Marines conduct mock raids at Andersen Air Force Base in Guam during Exercise Gauhan Shield. Deputy Defense Secretary Bob Work detailed plans to make Guam a hub for Marines in the Asia-Pacific region. (Lance Cpl. Jeraco Jenkins / Marine Corps)
Counter to an earlier plan to keep single Marines in Japan and send just those with dependents to Guam, single Marines will also rotate through the tiny island in the coming years, making it a major hub for the Corps’ operations in the Asia-Pacific region.
Officials scrapped an earlier plan to move only Marines with dependents to Guam in order to ease the strain of putting so many people on the island, Deputy Defense Secretary Bob Work told service members Wednesday during a question-and-answer session at Naval Base Guam.
That change to the plan is at least a one-to-one reduction in spouses, not to mention children, which eases the strain of hosting so many people on the island, he said.
Original plans estimated that 8,000 Marines and 9,000 family members would be relocated from Okinawa to Guam by the end of this year, costing between $10 billion and $18 billion. But the focus on other areas in the Pacific cut the number of personnel in Guam to around 5,000, with future basing of additional forces in Australia and Hawaii instead. The cost is now estimated to cap at about $8.7 billion by 2015, according to a Defense Department news release.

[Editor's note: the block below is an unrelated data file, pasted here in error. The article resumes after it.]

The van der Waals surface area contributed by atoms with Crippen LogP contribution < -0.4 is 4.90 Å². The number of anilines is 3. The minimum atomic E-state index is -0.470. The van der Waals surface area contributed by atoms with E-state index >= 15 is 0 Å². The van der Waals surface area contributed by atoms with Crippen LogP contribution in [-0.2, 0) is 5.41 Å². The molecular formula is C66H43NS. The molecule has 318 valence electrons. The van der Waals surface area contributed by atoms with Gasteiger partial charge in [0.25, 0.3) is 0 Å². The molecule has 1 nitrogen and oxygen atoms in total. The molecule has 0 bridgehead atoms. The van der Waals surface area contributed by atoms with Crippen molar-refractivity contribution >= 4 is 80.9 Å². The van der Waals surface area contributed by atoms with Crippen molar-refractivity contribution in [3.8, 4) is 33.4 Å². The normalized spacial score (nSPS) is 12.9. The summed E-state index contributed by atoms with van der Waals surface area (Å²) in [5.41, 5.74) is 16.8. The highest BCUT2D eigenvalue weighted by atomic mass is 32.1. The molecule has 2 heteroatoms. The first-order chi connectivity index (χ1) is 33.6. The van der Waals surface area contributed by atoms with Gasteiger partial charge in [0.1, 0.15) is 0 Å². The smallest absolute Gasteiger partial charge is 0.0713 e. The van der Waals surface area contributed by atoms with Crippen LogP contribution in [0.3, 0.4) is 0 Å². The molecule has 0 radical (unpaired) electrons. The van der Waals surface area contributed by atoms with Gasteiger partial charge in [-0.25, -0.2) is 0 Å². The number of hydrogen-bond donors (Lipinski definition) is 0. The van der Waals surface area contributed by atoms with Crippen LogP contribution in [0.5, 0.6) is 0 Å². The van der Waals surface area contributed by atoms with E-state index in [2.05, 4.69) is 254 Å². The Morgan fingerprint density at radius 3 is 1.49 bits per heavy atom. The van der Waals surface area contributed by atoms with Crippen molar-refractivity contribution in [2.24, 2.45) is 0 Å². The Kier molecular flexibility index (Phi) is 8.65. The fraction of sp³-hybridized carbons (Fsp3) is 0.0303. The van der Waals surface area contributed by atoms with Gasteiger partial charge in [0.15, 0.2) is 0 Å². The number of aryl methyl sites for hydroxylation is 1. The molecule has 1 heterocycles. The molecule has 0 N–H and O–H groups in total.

Earlier this month, Pentagon officials sent Congress its official “master plan” for building up military forces on the island.
The Defense Department referred questions from Marine Corps Times about that plan to members of Congress. In turn, the spokesman for the House Armed Services Committee said that the plan is marked “for official use only” and not publicly available. Congress required the Pentagon to submit the plan in order to get funding for the buildup.
While many of the details are under wraps, Work said the island will be the “hub” of the military’s repositioning in the Asia-Pacific region. It has thousands of feet of runway at Andersen Air Force Base and enough room for more than 100 bombers and tankers. It could also support several amphibious ready groups, he said, so combined with other ARGs in the Pacific, the military will be ready to have two 90-day deployments in the Pacific.
“There [will be] ships coming in and out,” he said. “And there are going to be Marines moving in and out.”
Work said he doesn’t anticipate much of a shift of Army forces to Guam because Marines will already be at Andersen and Apra Harbor, a naval base, and he doesn’t want to “overload” the island. He also stressed that the repositioning of forces in Guam and other parts of Asia-Pacific isn’t intended to “contain” China.
“What we're trying to do is convince China to be a natural and a responsible stakeholder in a Pacific security environment that has held pretty firm for over the last 70 years,” he said.
While China is rising, the U.S. wants it to be a “great power” and a part of the global economy, he said — but the U.S. also wants that to happen peacefully.
“[This is] all about economic vitality,” he said. “...A big portion of our trade is going to come from Asia. So we want to maintain a security environment that allows free trade to go.”